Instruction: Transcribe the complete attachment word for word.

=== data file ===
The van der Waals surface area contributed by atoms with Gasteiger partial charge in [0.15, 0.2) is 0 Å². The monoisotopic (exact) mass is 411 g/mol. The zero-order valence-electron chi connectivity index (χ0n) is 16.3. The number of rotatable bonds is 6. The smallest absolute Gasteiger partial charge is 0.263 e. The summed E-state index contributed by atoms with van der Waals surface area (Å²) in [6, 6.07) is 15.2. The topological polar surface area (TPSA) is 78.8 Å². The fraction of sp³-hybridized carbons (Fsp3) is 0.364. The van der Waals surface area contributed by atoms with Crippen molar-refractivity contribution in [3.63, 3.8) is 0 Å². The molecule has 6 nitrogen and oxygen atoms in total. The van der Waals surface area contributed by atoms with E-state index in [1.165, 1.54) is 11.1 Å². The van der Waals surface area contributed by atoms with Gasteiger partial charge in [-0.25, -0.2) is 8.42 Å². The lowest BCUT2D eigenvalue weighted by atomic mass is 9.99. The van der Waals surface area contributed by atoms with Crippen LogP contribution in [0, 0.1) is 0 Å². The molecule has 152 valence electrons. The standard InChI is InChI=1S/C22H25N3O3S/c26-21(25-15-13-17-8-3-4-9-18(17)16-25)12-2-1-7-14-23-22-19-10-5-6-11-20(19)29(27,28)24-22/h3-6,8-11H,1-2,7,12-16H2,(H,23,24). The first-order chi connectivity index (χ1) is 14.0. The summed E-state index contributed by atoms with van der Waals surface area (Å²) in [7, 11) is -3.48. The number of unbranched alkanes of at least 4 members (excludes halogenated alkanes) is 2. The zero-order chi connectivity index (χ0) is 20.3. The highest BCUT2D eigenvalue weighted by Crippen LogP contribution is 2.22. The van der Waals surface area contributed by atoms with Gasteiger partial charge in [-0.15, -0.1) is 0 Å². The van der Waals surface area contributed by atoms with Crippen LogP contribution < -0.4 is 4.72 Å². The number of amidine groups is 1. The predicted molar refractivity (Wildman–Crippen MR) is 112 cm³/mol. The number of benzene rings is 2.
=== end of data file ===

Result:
The van der Waals surface area contributed by atoms with Gasteiger partial charge in [0.15, 0.2) is 0 Å². The monoisotopic (exact) mass is 411 g/mol. The zero-order valence-electron chi connectivity index (χ0n) is 16.3. The number of rotatable bonds is 6. The smallest absolute Gasteiger partial charge is 0.263 e. The summed E-state index contributed by atoms with van der Waals surface area (Å²) in [6, 6.07) is 15.2. The topological polar surface area (TPSA) is 78.8 Å². The fraction of sp³-hybridized carbons (Fsp3) is 0.364. The van der Waals surface area contributed by atoms with Crippen molar-refractivity contribution in [3.63, 3.8) is 0 Å². The molecule has 6 nitrogen and oxygen atoms in total. The van der Waals surface area contributed by atoms with E-state index in [1.165, 1.54) is 11.1 Å². The van der Waals surface area contributed by atoms with Gasteiger partial charge in [-0.25, -0.2) is 8.42 Å². The lowest BCUT2D eigenvalue weighted by atomic mass is 9.99. The van der Waals surface area contributed by atoms with Crippen LogP contribution in [0, 0.1) is 0 Å². The molecule has 152 valence electrons. The standard InChI is InChI=1S/C22H25N3O3S/c26-21(25-15-13-17-8-3-4-9-18(17)16-25)12-2-1-7-14-23-22-19-10-5-6-11-20(19)29(27,28)24-22/h3-6,8-11H,1-2,7,12-16H2,(H,23,24). The first-order chi connectivity index (χ1) is 14.0. The summed E-state index contributed by atoms with van der Waals surface area (Å²) in [7, 11) is -3.48. The number of unbranched alkanes of at least 4 members (excludes halogenated alkanes) is 2. The zero-order chi connectivity index (χ0) is 20.3. The highest BCUT2D eigenvalue weighted by Crippen LogP contribution is 2.22. The van der Waals surface area contributed by atoms with Gasteiger partial charge in [-0.15, -0.1) is 0 Å². The van der Waals surface area contributed by atoms with Crippen LogP contribution < -0.4 is 4.72 Å². The number of amidine groups is 1. The predicted molar refractivity (Wildman–Crippen MR) is 112 cm³/mol. The number of benzene rings is 2.